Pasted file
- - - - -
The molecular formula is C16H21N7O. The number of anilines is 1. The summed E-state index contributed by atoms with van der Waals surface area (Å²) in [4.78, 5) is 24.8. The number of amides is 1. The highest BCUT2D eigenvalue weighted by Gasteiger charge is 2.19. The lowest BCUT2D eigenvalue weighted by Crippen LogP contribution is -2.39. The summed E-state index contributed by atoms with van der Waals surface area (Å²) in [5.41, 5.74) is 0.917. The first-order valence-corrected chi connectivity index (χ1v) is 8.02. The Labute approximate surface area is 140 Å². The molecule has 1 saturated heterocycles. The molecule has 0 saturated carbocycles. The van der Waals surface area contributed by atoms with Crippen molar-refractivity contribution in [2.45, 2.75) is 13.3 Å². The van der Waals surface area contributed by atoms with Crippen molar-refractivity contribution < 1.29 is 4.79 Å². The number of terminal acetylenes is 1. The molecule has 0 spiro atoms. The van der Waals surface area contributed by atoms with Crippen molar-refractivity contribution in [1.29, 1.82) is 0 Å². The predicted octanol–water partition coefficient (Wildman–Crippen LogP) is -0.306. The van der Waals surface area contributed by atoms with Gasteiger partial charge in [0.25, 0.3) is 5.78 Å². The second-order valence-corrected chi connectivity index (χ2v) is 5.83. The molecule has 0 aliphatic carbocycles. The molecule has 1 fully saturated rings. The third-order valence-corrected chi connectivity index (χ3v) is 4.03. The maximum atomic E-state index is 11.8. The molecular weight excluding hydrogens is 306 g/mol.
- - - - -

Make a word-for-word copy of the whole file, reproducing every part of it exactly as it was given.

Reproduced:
The molecular formula is C16H21N7O. The number of anilines is 1. The summed E-state index contributed by atoms with van der Waals surface area (Å²) in [4.78, 5) is 24.8. The number of amides is 1. The highest BCUT2D eigenvalue weighted by Gasteiger charge is 2.19. The lowest BCUT2D eigenvalue weighted by Crippen LogP contribution is -2.39. The summed E-state index contributed by atoms with van der Waals surface area (Å²) in [5.41, 5.74) is 0.917. The first-order valence-corrected chi connectivity index (χ1v) is 8.02. The Labute approximate surface area is 140 Å². The molecule has 1 saturated heterocycles. The molecule has 0 saturated carbocycles. The van der Waals surface area contributed by atoms with Crippen molar-refractivity contribution in [2.45, 2.75) is 13.3 Å². The van der Waals surface area contributed by atoms with Crippen molar-refractivity contribution < 1.29 is 4.79 Å². The number of terminal acetylenes is 1. The molecule has 0 spiro atoms. The van der Waals surface area contributed by atoms with Crippen molar-refractivity contribution in [1.29, 1.82) is 0 Å². The predicted octanol–water partition coefficient (Wildman–Crippen LogP) is -0.306. The van der Waals surface area contributed by atoms with Gasteiger partial charge in [0.25, 0.3) is 5.78 Å². The second-order valence-corrected chi connectivity index (χ2v) is 5.83. The molecule has 0 aliphatic carbocycles. The molecule has 1 fully saturated rings. The third-order valence-corrected chi connectivity index (χ3v) is 4.03. The maximum atomic E-state index is 11.8. The molecular weight excluding hydrogens is 306 g/mol.